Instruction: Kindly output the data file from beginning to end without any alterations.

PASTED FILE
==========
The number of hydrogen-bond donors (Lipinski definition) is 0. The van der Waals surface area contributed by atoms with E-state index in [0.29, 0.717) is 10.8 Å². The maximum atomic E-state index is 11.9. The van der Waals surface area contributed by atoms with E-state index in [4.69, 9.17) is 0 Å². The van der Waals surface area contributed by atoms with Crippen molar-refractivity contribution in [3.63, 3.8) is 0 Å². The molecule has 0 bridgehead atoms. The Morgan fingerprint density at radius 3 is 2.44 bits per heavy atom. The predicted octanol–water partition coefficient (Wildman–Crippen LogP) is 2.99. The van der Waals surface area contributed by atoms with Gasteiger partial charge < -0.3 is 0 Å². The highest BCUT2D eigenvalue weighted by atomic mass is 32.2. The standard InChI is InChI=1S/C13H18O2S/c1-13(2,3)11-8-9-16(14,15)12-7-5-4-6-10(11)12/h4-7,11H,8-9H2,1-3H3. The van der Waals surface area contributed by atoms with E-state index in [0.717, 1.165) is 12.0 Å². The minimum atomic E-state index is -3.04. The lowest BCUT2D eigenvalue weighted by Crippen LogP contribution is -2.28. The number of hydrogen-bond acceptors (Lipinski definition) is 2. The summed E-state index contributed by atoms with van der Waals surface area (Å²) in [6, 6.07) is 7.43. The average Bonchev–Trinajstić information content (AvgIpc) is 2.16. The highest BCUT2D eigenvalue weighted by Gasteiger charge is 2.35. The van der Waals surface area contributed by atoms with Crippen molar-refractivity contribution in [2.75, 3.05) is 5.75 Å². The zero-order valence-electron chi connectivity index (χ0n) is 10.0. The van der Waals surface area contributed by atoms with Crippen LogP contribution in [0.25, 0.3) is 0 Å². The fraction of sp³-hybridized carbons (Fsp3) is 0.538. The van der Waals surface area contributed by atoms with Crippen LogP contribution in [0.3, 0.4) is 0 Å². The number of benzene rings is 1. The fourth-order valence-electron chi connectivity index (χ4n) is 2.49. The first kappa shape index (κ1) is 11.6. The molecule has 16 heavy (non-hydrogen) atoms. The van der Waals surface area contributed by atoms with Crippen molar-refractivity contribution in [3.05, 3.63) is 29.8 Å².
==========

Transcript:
The number of hydrogen-bond donors (Lipinski definition) is 0. The van der Waals surface area contributed by atoms with E-state index in [0.29, 0.717) is 10.8 Å². The maximum atomic E-state index is 11.9. The van der Waals surface area contributed by atoms with E-state index in [4.69, 9.17) is 0 Å². The van der Waals surface area contributed by atoms with Crippen molar-refractivity contribution in [3.63, 3.8) is 0 Å². The molecule has 0 bridgehead atoms. The Morgan fingerprint density at radius 3 is 2.44 bits per heavy atom. The predicted octanol–water partition coefficient (Wildman–Crippen LogP) is 2.99. The van der Waals surface area contributed by atoms with Gasteiger partial charge < -0.3 is 0 Å². The highest BCUT2D eigenvalue weighted by atomic mass is 32.2. The standard InChI is InChI=1S/C13H18O2S/c1-13(2,3)11-8-9-16(14,15)12-7-5-4-6-10(11)12/h4-7,11H,8-9H2,1-3H3. The van der Waals surface area contributed by atoms with E-state index in [0.717, 1.165) is 12.0 Å². The minimum atomic E-state index is -3.04. The lowest BCUT2D eigenvalue weighted by Crippen LogP contribution is -2.28. The number of hydrogen-bond acceptors (Lipinski definition) is 2. The summed E-state index contributed by atoms with van der Waals surface area (Å²) in [6, 6.07) is 7.43. The average Bonchev–Trinajstić information content (AvgIpc) is 2.16. The highest BCUT2D eigenvalue weighted by Gasteiger charge is 2.35. The van der Waals surface area contributed by atoms with Crippen molar-refractivity contribution in [2.75, 3.05) is 5.75 Å². The zero-order valence-electron chi connectivity index (χ0n) is 10.0. The van der Waals surface area contributed by atoms with Crippen LogP contribution in [0.25, 0.3) is 0 Å². The fraction of sp³-hybridized carbons (Fsp3) is 0.538. The van der Waals surface area contributed by atoms with Crippen LogP contribution in [0.3, 0.4) is 0 Å². The number of benzene rings is 1. The fourth-order valence-electron chi connectivity index (χ4n) is 2.49. The first kappa shape index (κ1) is 11.6. The molecule has 16 heavy (non-hydrogen) atoms. The van der Waals surface area contributed by atoms with Crippen molar-refractivity contribution in [3.05, 3.63) is 29.8 Å².